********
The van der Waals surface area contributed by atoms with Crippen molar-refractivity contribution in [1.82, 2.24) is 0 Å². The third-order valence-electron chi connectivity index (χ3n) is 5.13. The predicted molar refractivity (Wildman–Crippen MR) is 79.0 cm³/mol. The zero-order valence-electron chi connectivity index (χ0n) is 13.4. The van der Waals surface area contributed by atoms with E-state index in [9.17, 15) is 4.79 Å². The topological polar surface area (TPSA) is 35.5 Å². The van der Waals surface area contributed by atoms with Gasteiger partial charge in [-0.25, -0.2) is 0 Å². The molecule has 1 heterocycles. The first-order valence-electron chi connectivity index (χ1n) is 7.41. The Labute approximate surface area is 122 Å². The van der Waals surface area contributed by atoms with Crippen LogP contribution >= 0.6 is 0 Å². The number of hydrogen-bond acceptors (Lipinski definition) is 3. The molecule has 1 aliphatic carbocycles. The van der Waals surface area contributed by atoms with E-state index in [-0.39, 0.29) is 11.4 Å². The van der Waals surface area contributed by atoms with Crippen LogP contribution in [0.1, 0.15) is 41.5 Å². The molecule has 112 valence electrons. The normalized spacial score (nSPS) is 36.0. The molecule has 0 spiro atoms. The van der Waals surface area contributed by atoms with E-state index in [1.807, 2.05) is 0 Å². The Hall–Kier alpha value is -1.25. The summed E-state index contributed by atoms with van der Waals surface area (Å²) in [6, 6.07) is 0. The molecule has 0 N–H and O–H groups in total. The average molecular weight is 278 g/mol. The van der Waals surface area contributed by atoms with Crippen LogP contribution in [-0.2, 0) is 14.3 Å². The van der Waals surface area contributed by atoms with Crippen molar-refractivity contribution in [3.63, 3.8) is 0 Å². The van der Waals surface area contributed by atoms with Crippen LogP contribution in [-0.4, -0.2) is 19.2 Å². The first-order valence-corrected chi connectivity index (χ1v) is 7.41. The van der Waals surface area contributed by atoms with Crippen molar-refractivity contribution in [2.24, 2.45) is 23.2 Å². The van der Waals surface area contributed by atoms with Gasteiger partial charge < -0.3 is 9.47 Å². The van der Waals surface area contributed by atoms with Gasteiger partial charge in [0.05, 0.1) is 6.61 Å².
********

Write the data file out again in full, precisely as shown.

The van der Waals surface area contributed by atoms with Crippen molar-refractivity contribution in [1.82, 2.24) is 0 Å². The third-order valence-electron chi connectivity index (χ3n) is 5.13. The predicted molar refractivity (Wildman–Crippen MR) is 79.0 cm³/mol. The zero-order valence-electron chi connectivity index (χ0n) is 13.4. The van der Waals surface area contributed by atoms with E-state index in [9.17, 15) is 4.79 Å². The topological polar surface area (TPSA) is 35.5 Å². The van der Waals surface area contributed by atoms with Gasteiger partial charge in [-0.25, -0.2) is 0 Å². The molecule has 1 heterocycles. The first-order valence-electron chi connectivity index (χ1n) is 7.41. The Labute approximate surface area is 122 Å². The van der Waals surface area contributed by atoms with Crippen LogP contribution >= 0.6 is 0 Å². The number of hydrogen-bond acceptors (Lipinski definition) is 3. The molecule has 1 aliphatic carbocycles. The van der Waals surface area contributed by atoms with E-state index in [-0.39, 0.29) is 11.4 Å². The van der Waals surface area contributed by atoms with Crippen LogP contribution in [0.1, 0.15) is 41.5 Å². The molecule has 112 valence electrons. The normalized spacial score (nSPS) is 36.0. The molecule has 0 spiro atoms. The van der Waals surface area contributed by atoms with E-state index in [1.807, 2.05) is 0 Å². The Hall–Kier alpha value is -1.25. The summed E-state index contributed by atoms with van der Waals surface area (Å²) in [6, 6.07) is 0. The molecule has 0 N–H and O–H groups in total. The average molecular weight is 278 g/mol. The van der Waals surface area contributed by atoms with Crippen LogP contribution in [-0.2, 0) is 14.3 Å². The van der Waals surface area contributed by atoms with Crippen molar-refractivity contribution in [3.63, 3.8) is 0 Å². The van der Waals surface area contributed by atoms with Crippen LogP contribution in [-0.4, -0.2) is 19.2 Å². The first-order valence-corrected chi connectivity index (χ1v) is 7.41. The van der Waals surface area contributed by atoms with Crippen molar-refractivity contribution in [2.24, 2.45) is 23.2 Å². The van der Waals surface area contributed by atoms with Gasteiger partial charge < -0.3 is 9.47 Å². The van der Waals surface area contributed by atoms with Gasteiger partial charge in [0.05, 0.1) is 6.61 Å².